Two Men Work to Narrow Burundi's Ethnic Divide
UN peacemaking team brings rival groups together for dialogue
UNITED Nations peacekeeping missions usually conjure up images of blue helmets, flak jackets, guns, and plenty of troops in places such as the former Yugoslavia, Somalia, and, increasingly, Rwanda.
But those descriptions don't apply in Burundi, Rwanda's southern neighbor, which has the world's smallest peacekeeping operation: a team of two diplomats. Instead of soldiers' uniforms they wear business suits. They pack no armaments more threatening than a fax machine. And instead of operating from sand-bagged bunkers, they work from their hotel suites and a nearby office.
With no troops to marshal, they help gather politicians of rival ethnic groups into the same room for peace talks.
Although the UN team is small, the stakes are high. ``If the talks fail, there will be civil war,'' says Jean Marie Ngendahayo, Burundi's foreign minister.
When the two-man team arrived last year, the first Hutu president of the country, Melchior Ndadaye, had just been assassinated with some other high-ranking officials.
Ethnic massacres had broken out between angry Hutus and Tutsis. In return, the Tutsi military unleashed attacks against Hutus. Some 50,000 to 100,000 have been killed in Burundi since the assassinations, according to UN officials.
In Burundi, just as in Rwanda, Hutus account for roughly 85 percent and Tutsis 14 percent of the population, according to government records. But unlike Rwanda, Burundi has been ruled by Tutsis for most of the time since independence from Belgium in 1962.
Although Hutus gained control of the presidency after winning last year's first democratic presidential elections, Tutsis remain in charge of the military.
By early February this year, a new Hutu president, Cyprien Ntaryamira, was sworn in and the worst of the ethnic massacres appeared to end.
``We asked to leave, to show that the UN had not been stuck in a long-term problem,'' says Ould Abdallah, a Mauritanian UN diplomat who heads the two-man UN peacemaking mission here. But UN Secretary-General Boutros Boutros-Ghali renewed their mandate.
Though their mission was officially changed to one of ``technical assistance,'' they continue the same peacemaking work.
``We're only two, but we work with the whole diplomatic community,'' says the other half of the team, Hany Abdelaziz, an Egyptian UN diplomat and retired military officer.
He recounts several examples of the unorthodox peacemaking steps taken by the team to try to reconcile Hutus and Tutsis:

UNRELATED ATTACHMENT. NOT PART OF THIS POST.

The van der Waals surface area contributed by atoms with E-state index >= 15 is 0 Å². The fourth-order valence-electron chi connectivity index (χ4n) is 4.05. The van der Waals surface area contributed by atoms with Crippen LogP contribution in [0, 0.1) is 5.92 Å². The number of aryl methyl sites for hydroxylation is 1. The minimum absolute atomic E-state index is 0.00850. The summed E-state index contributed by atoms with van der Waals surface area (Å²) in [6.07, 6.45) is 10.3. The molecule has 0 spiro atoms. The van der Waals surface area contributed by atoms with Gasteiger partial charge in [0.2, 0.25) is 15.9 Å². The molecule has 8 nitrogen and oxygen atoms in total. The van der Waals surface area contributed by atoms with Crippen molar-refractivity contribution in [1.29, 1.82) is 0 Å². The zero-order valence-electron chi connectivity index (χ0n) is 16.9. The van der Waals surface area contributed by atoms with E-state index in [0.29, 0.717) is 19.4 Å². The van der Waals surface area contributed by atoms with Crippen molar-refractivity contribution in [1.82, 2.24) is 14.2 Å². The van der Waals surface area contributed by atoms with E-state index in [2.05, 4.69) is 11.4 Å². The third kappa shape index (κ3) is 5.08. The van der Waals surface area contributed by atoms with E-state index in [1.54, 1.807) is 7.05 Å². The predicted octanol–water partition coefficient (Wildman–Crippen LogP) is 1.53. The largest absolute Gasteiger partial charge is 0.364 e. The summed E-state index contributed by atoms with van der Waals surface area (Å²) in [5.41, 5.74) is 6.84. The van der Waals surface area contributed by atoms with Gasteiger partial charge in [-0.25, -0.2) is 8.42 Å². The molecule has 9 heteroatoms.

* In April, they organized a half marathon (about 13 miles) involving Hutu and Tutsi runners. The United States Agency for International Development supplied T-shirts printed with the slogan ``Peace = Life.'' A military band played as part of the day's events, which for some Hutus might have been the first time they had seen the Tutsi-dominated forces in a peaceful role.
* The UN team encouraged military engineers to begin building roads in a mostly Hutu neighborhood of Bujumbura where violent clashes broke out between Hutu civilians and the Tutsi military.The aim of such diplomatic moves is ``changing the mentality'' of Hutus and Tutsis toward each other, Mr. Abdelaziz says.
Ambassador Abdallah says the UN team has also sponsored numerous receptions where Hutus and Tutsis have been brought together informally to help build confidence on both sides.
And the UN team has been closely involved with the current round of negotiations underway between Hutu and Tutsi political leaders over government policies.
The Burundi UN mission ``is the world's smallest peacekeeping operation ... and the most cost effective,'' Abdallah says. ``I think the mission has been not only positive, but successful.''
Foreign Minister Ngendahayo calls the UN team ``the eye of the world here.''
The two-man UN mission ``aid as much as they can,'' says Burundi's interim President Sylvestre Ntibantunganya, whose confirmation in office depends on the successful completion of current negotiations between Hutus and Tutsis. He says he would welcome more civilian UN observers to help keep the peace.
But while praising the dedication of the two-man team, neither government nor opposition leaders credit the UN mission with any particular achievements. Proving the link between cause and effect in politics, especially reconciliation politics, is difficult.
Charles Mukasi, a leading Tutsi political opponent to the Hutu government, says the two UN diplomats ``do very correct work.'' No one suspects them of taking sides, he adds.
But Vrand Bakevyumusaya, minister of works and professional training, says the UN team spends too much time in their hotel and too much time socializing with the more affluent politicians, which, he says, are usually Tutsis.
He says the UN team should get out more and spend more time with the average Burundian.
Yet everyone praises the team for working hard. Abdallah, for one, seems to thrive on it. ``I never get tired [working],'' he says. ``I only get tired when I stop.'' But, he adds, there are challenges.
``I haven't seen my only son for a year. I don't go out. I don't go to the bar. It's not easy.''